Knowing what size you need and what type of vanity you want is the best way to start your search. As you go through the process and start considering materials and styles, there are a few more things I think you should keep in mind as you compare vanities.
I know price is usually the first thing we consider because we have to be realistic about what we can afford. Just know that vanities come in a wide range of prices and it all depends on what type and style you pick.
For example, you can find a simple 24″ freestanding square vanity for $130. You can also find a 72″ circular dual vanity for about $3000.
Price is influenced by:
- Size- larger vanities cost more than smaller ones. A 24″ vanity will be cheaper than a 30″ vanity of similar quality based on size alone.
- Material- solid wood vanities will cost more than composite materials. Likewise, natural stone tops will cost more than laminate or other cheaper options.
- Wall mounted vanities tend to cost more than freestanding. That said, high-end freestanding vanities can cost just as much.
- Single sink vanities cost less than dual sink vanities.
- Brand- some brands are just more expensive due to name alone.
Just know that you can find a vanity that will meet your needs regardless of your price range.
Some vanities come with a backsplash and some don’t. Personally, I like them. Our vanity tops came with a backsplash and I think it really completes the look. It also works functionally to keep water off of your walls.
The inclusion of a backsplash doesn’t really affect the price much.
Most vanities do not include a faucet. Even the vanities that come with a top rarely include a faucet, so just know you will be purchasing one separately. Some vanity combos might include a faucet that matches the hardware of the cabinets. These are nice if you want to keep everything in sync.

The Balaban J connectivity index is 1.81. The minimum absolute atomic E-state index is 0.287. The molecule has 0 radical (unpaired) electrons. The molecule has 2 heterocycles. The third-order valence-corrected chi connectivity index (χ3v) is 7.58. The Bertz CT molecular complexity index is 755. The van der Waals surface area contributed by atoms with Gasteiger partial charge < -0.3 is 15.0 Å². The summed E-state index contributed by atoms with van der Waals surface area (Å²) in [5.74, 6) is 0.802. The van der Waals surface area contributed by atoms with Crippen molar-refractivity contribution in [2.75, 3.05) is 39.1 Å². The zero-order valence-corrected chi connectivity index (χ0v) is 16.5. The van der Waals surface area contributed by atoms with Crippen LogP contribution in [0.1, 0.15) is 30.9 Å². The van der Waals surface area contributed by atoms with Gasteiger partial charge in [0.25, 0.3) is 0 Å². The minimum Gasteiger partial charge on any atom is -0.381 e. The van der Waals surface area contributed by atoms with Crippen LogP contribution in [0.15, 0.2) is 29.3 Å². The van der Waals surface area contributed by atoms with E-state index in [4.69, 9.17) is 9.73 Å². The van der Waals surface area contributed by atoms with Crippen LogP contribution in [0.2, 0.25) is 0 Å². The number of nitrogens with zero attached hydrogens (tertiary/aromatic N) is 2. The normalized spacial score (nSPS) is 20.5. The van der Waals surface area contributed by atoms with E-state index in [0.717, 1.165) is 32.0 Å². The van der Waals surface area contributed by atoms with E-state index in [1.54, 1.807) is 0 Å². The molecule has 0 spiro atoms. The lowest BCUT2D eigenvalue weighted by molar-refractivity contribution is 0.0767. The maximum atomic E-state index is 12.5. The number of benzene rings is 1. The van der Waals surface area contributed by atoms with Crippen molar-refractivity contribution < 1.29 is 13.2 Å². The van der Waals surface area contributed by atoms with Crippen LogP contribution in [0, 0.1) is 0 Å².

You also have a lot of options with faucet placement when buying a new vanity. You can actually search for vanities based on the faucet type and placement. Most vanity tops are pre-drilled for the faucets and you normally get one of 2 options:
- Centerset faucet- the faucet and hot/cold handles are all on one plate, typically designed for a 4″ 3-hole installation system.
- Widespread faucet- this is where the faucet and the hot/cold handles are spread further apart. For widespread faucets, the pre-drilled holes are anywhere from 6-16″ apart.
I recommend you find the right vanity first and then decide on a faucet to match. I also recommending finding a faucet that matches the hardware of the vanity. Makes everything look nice and sleek.
Tip: changing the hardware on a vanity is one of the easiest and fastest ways to really upgrade your look. If you find a vanity you like but aren’t sold on the handles, change ’em up!
Don’t forget about the mirror. You have to make sure there is enough room to fit a minor over the vanity. If you are just replacing an existing vanity, odds are you already have a mirror mounted and don’t have to worry.
Some vanities actually come with a matching mirror. These can be nice deals and they also make it easy to ensure everything matches.
The video below sums everything up nicely, thanks Lowe’s.
Putting It All Together
The vanity is usually the centerpiece of the bathroom. It’s paramount in determining the style of your bathroom, but it’s also a piece of functional furniture that has a job to do. We brush our teeth, shave, and wash our hands at our vanities every day. It’s important to find one that can keep up to the job at hand.
Learning how to buy a vanity is really just knowing what your options are and figuring out what you want. A little education goes a long way. In conclusion, I suggest you do the following when starting your search:
- Measure your space (include extra wiggle room)
- Determine what type of vanity you want: freestanding, wall mounted, or corner
- Decide whether you want a vanity with a top or without. If without, pick your vanity top separately
- Make decisions based on material, cost, and style
- Choose a faucet to match
And that’s it. Don’t let it get too complicated and please try to enjoy the process! Upgrading your bathroom should be fun and exciting, not stressful.
If you have any questions or comments, leave them below and I’ll get back to you soon.